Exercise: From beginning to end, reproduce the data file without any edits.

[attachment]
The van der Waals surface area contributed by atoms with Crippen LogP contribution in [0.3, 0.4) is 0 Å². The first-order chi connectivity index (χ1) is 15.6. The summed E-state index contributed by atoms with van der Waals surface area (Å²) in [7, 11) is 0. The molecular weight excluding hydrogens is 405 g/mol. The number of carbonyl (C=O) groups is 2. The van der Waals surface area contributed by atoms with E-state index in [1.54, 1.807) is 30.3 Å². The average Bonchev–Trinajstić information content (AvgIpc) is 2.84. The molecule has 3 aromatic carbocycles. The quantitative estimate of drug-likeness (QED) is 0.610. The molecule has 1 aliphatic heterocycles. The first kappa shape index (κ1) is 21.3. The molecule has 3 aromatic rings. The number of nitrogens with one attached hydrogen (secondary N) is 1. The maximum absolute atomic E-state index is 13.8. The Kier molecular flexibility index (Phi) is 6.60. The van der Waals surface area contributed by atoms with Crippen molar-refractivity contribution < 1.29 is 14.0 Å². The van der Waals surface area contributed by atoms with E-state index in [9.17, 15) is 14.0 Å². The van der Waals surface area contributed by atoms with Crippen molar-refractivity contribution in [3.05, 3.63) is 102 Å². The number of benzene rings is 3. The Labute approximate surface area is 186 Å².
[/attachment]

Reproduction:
The van der Waals surface area contributed by atoms with Crippen LogP contribution in [0.3, 0.4) is 0 Å². The first-order chi connectivity index (χ1) is 15.6. The summed E-state index contributed by atoms with van der Waals surface area (Å²) in [7, 11) is 0. The molecular weight excluding hydrogens is 405 g/mol. The number of carbonyl (C=O) groups is 2. The van der Waals surface area contributed by atoms with E-state index in [1.54, 1.807) is 30.3 Å². The average Bonchev–Trinajstić information content (AvgIpc) is 2.84. The molecule has 3 aromatic carbocycles. The quantitative estimate of drug-likeness (QED) is 0.610. The molecule has 1 aliphatic heterocycles. The first kappa shape index (κ1) is 21.3. The molecule has 3 aromatic rings. The number of nitrogens with one attached hydrogen (secondary N) is 1. The maximum absolute atomic E-state index is 13.8. The Kier molecular flexibility index (Phi) is 6.60. The van der Waals surface area contributed by atoms with Crippen molar-refractivity contribution < 1.29 is 14.0 Å². The van der Waals surface area contributed by atoms with E-state index in [9.17, 15) is 14.0 Å². The van der Waals surface area contributed by atoms with Crippen molar-refractivity contribution in [3.05, 3.63) is 102 Å². The number of benzene rings is 3. The Labute approximate surface area is 186 Å².